Compared to wide format devices, grand format printers over 95 inches in width allow print service providers (PSPs) to take on higher margin jobs, provide faster production, additional versatility, and increased capabilities to produce large-scale applications such as billboards and building wraps. When purchasing a grand format device, it is important to ask the right questions and properly prepare to ensure a smooth and profitable transition.
Ask the Right Questions
Several factors, including space, ink, power consumption, cost, and return on investment are all considered before investing in a grand format printer. First and foremost, PSPs must evaluate whether they have the volume and demand to support the purchase.
“Can they produce the volume or high-production jobs to support the purchase of a grand format device, and does their customer base want to expand into the applications grand format offers?” asks Michelle Johnson, marketing coordinator, Mutoh America, Inc.
With a grand format printer, PSPs cover a broader cross section of the market, so they need to prepare for the increased workload. “What is their current demand for banners and other types of grand format output? How do they plan to market their new services?” adds Jane Napolitano, marketing manager, Paradigm Imaging Group.
Dave Cich, COO, CET Color, continues, “How much pent-up demand is there in the market? Will it allow the ability to become more efficient with less tiling, seaming, sewing, and mounting?”
Noel Mareno, national channel manager, Teckwin, suggests asking questions about production. “Will the PSP purchase a machine that gives them a lower cost of production and higher productivity? Will it provide capabilities, such as white ink, which the competition does not have? And will the production capability and cost per square foot win more business?”
A strong case for making the investment in grand format is often justified by a few key factors. “The ability to stop outsourcing large format work, capture more work from existing customers, or consolidate work from several smaller devices onto a single printer to reduce costs and improve efficiency,” notes Ken Hanulec, VP of marketing, EFI.
PSPs should always consider the cost per square foot. “In general, the bigger the printer, the lower the cost, and overall ROI is based on a larger or smaller unit,” explains Larry D’Amico, VP, digital imaging, Agfa Graphics. “Of course, PSPs must be sure this matches up with the volume they produce. Another decision PSPs face is whether to invest in a dedicated or hybrid machine. Many flatbed devices provide roll-to-roll options, and the floor space of a hybrid is something to consider.”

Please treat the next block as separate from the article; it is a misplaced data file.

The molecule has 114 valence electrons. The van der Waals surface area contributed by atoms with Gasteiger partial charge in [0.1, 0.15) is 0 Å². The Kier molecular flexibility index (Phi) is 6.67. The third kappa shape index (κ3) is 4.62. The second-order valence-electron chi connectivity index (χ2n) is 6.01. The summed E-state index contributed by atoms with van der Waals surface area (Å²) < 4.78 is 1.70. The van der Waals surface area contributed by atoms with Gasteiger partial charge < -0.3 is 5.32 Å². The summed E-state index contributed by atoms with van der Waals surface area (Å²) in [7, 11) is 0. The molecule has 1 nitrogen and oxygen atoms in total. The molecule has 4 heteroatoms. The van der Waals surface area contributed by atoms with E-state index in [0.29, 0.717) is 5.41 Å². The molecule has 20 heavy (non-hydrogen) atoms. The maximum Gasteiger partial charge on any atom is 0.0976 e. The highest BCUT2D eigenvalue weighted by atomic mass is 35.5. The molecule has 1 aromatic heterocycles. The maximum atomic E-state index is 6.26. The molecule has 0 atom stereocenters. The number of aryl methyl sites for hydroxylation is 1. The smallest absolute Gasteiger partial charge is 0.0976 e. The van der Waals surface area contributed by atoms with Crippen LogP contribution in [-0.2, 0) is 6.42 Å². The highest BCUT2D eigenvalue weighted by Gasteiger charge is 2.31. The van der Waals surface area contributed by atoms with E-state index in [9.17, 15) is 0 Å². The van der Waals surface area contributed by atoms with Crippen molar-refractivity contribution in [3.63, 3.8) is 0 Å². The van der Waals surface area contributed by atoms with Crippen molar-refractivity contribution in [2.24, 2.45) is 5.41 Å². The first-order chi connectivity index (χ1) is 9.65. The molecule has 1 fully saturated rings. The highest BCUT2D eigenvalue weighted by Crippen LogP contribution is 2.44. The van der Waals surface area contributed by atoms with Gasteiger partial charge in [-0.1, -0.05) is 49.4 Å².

Jim Cain, director of sales, digital, Polytype America Corporation, suggests evaluating the total cost of ownership. “The PSP must also look at their income expectation based on average selling price per square foot, monthly production in square feet, average working days per month, average production speed in square feet per hour, number of shifts, handling, daily maintenance, loss of material, real production speed, and daily production,” he adds.
Maintaining these heavy duty machines is a challenge in itself. As Ken Kisner, VP of business development, INX Digital International Ink Co. points out, it is important to understand the ongoing costs of the machinery, including media handling, the ink price, as well as the warranty period and parts costs after the warranty period ends.
Media Handling and Workflow
The handling and storage of larger material requires special attention and consideration. The rolls for grand format devices are larger and heavier, often requiring multiple people or mechanical accessories to lift. “Along with more space and a larger finishing area, depending on the substrate, a shop may need more than one person to load and unload,” cautions Cich.
PSPs should ensure the primary media types they plan to utilize run properly through the printer. Christopher Howard, senior VP, Durst Image Technology US LLC, encourages considering if the machine is able to run multiple rolls and/or multiple lanes of cut sheet product. Another important factor is the changeover and loading/unloading time. “Does the machine take longer to begin printing another sheet than it did to print the first?” asks Howard. “This is important measurement information that PSPs need to understand to determine the real expected productivity.”